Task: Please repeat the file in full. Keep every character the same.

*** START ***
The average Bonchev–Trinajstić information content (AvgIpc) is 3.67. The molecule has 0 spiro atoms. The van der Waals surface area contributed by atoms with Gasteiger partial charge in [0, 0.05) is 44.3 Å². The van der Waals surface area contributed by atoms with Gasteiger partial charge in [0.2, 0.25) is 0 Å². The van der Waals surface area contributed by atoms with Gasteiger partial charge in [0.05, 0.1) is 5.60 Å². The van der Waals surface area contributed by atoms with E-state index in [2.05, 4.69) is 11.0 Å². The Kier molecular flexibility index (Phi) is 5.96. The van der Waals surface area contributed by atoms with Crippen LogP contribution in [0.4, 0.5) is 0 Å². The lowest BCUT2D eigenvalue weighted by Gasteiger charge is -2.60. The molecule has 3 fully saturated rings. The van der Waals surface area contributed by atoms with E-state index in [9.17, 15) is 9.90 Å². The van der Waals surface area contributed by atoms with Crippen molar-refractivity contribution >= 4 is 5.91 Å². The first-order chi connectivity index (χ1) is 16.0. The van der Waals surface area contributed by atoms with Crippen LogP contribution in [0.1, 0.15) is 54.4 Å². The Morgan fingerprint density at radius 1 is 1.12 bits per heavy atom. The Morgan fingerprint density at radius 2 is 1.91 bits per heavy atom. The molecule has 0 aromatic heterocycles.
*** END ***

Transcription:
The average Bonchev–Trinajstić information content (AvgIpc) is 3.67. The molecule has 0 spiro atoms. The van der Waals surface area contributed by atoms with Gasteiger partial charge in [0, 0.05) is 44.3 Å². The van der Waals surface area contributed by atoms with Gasteiger partial charge in [0.2, 0.25) is 0 Å². The van der Waals surface area contributed by atoms with Gasteiger partial charge in [0.05, 0.1) is 5.60 Å². The van der Waals surface area contributed by atoms with E-state index in [2.05, 4.69) is 11.0 Å². The Kier molecular flexibility index (Phi) is 5.96. The van der Waals surface area contributed by atoms with Crippen LogP contribution in [0.4, 0.5) is 0 Å². The lowest BCUT2D eigenvalue weighted by Gasteiger charge is -2.60. The molecule has 3 fully saturated rings. The van der Waals surface area contributed by atoms with E-state index in [9.17, 15) is 9.90 Å². The van der Waals surface area contributed by atoms with Crippen molar-refractivity contribution >= 4 is 5.91 Å². The first-order chi connectivity index (χ1) is 16.0. The van der Waals surface area contributed by atoms with Crippen LogP contribution in [0.1, 0.15) is 54.4 Å². The Morgan fingerprint density at radius 1 is 1.12 bits per heavy atom. The Morgan fingerprint density at radius 2 is 1.91 bits per heavy atom. The molecule has 0 aromatic heterocycles.